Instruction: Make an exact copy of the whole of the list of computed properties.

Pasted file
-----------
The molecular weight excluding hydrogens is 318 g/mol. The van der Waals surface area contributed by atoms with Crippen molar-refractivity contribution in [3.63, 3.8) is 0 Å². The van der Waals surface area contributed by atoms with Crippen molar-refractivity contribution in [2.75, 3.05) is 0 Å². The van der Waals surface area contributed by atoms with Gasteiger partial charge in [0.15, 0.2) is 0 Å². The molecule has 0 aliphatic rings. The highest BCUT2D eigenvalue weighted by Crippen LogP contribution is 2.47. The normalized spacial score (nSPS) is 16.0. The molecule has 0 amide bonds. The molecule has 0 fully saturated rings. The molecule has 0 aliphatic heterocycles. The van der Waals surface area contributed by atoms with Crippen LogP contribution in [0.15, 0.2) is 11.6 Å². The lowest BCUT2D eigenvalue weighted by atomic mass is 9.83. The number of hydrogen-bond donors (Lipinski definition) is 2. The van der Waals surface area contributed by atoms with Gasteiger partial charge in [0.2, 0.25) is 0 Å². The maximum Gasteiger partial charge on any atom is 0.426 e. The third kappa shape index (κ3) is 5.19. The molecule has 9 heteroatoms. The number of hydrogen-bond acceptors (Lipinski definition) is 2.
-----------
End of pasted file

The molecular weight excluding hydrogens is 318 g/mol. The van der Waals surface area contributed by atoms with Crippen molar-refractivity contribution in [3.63, 3.8) is 0 Å². The van der Waals surface area contributed by atoms with Crippen molar-refractivity contribution in [2.75, 3.05) is 0 Å². The van der Waals surface area contributed by atoms with Gasteiger partial charge in [0.15, 0.2) is 0 Å². The molecule has 0 aliphatic rings. The highest BCUT2D eigenvalue weighted by Crippen LogP contribution is 2.47. The normalized spacial score (nSPS) is 16.0. The molecule has 0 amide bonds. The molecule has 0 fully saturated rings. The molecule has 0 aliphatic heterocycles. The van der Waals surface area contributed by atoms with Crippen LogP contribution in [0.15, 0.2) is 11.6 Å². The lowest BCUT2D eigenvalue weighted by atomic mass is 9.83. The number of hydrogen-bond donors (Lipinski definition) is 2. The van der Waals surface area contributed by atoms with Gasteiger partial charge in [0.2, 0.25) is 0 Å². The maximum Gasteiger partial charge on any atom is 0.426 e. The third kappa shape index (κ3) is 5.19. The molecule has 9 heteroatoms. The number of hydrogen-bond acceptors (Lipinski definition) is 2.